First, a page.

Streamline the LNG export approval process
Government reviews of export applications are not standardized. According to the Government Accountability Office, “it is a case-by-case deliberation, where each application is considered separately from the others”.9 Standardizing the process and setting deadlines on reviews would facilitate U.S. natural gas exports and lower emissions in other countries by displacing higher emitting fuel sources. In 2019, the Department of Energy finalized a rule to fast-track small scale exports of natural gas. The changes reduce the regulatory burden of qualifying natural gas export contracts. To increase certainty for project developers, these changes could be formalized by Congress.

Facilitate more natural gas free trade agreements
Free trade agreements can be made with select countries to reduce barriers to U.S. natural gas exports. As of March 2019, only 18 countries had a natural gas free trade agreement with the United States.10 More countries should be added to facilitate natural gas exports.

Fellow Natural Gas Voices

Bipartisan Support for LNG Export Certainty

Reps. Bill Johnson (R-OH) & Gene Green (D-TX)


Natural Gas can be the Energy Policy that Works

Mark J. Perry, Scholar at the American Enterprise Institute


Liquefied Natural Gas Exports: America’s Opportunity and Advantage

American Petroleum Institute


2. Improve infrastructure


Establish deadlines for pipeline permit decisions
A single natural gas pipeline permit can take years to be approved by the federal government. Establishing regular and enforceable deadlines would reduce the regulatory burden and uncertainty on prospective pipeline developers.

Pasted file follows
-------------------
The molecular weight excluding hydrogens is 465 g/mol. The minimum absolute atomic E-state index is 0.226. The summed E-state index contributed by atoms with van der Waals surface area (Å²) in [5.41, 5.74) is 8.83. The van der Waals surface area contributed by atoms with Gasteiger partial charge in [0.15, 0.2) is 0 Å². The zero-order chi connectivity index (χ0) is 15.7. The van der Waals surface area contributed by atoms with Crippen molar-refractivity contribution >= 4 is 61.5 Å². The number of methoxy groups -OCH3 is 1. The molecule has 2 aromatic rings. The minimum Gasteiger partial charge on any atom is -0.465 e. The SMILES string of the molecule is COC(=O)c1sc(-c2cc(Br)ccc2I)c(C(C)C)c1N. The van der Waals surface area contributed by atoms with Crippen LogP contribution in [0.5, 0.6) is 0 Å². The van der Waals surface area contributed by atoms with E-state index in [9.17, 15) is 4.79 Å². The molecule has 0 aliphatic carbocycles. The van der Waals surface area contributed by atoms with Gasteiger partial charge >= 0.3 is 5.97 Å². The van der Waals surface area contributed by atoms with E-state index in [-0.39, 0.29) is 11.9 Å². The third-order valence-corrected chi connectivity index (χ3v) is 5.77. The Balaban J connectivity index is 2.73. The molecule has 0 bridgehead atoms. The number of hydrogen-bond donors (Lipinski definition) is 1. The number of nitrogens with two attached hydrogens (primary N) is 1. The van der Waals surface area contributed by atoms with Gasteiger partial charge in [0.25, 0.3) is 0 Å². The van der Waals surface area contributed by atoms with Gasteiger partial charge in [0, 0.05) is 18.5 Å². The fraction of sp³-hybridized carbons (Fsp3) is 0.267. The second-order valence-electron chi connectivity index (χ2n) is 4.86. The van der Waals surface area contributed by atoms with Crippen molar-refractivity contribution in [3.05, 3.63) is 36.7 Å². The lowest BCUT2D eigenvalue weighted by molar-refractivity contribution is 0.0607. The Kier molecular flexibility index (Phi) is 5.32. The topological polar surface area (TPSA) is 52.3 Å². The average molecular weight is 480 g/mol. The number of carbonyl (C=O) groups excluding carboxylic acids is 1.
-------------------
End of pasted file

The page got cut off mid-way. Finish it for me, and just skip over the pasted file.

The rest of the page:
Create pipeline corridors
The federal government can establish pre-permitted corridors to expedite the environmental review process for future pipeline developers.

Reduce natural gas waste
Industry is deploying technologies to reduce incidental methane leakage from equipment, commonly referred to as ‘fugitive emissions’, such as from pipe connectors and valves. These strategies can be extremely effective climate solution because methane is a much more potent greenhouse gas than carbon dioxide.



More than 300,000 miles of natural gas pipelines crisscross America, bringing energy to our homes and factories.11 Still, the immense network is proving insufficient in moving our vast shale gas reserves to where they’re needed.

Source: Energy Information Administration12

Nowhere is this more clear than North Dakota, where more than a third of the natural gas the state produced was wasted and released into the atmosphere. Why is natural gas wasted? Natural gas is often a byproduct of oil extraction, but capturing and shipping the gas can be expensive without the proper equipment. Unlike Texas and other traditional energy producing states, North Dakota lacked the pipelines and infrastructure to economically move natural gas from its fields to customers.


North Dakota’s flared natural gas can be seen from NASA’s satellites in space, rivaling the brightness of America’s largest urban centers.
Source: NASA13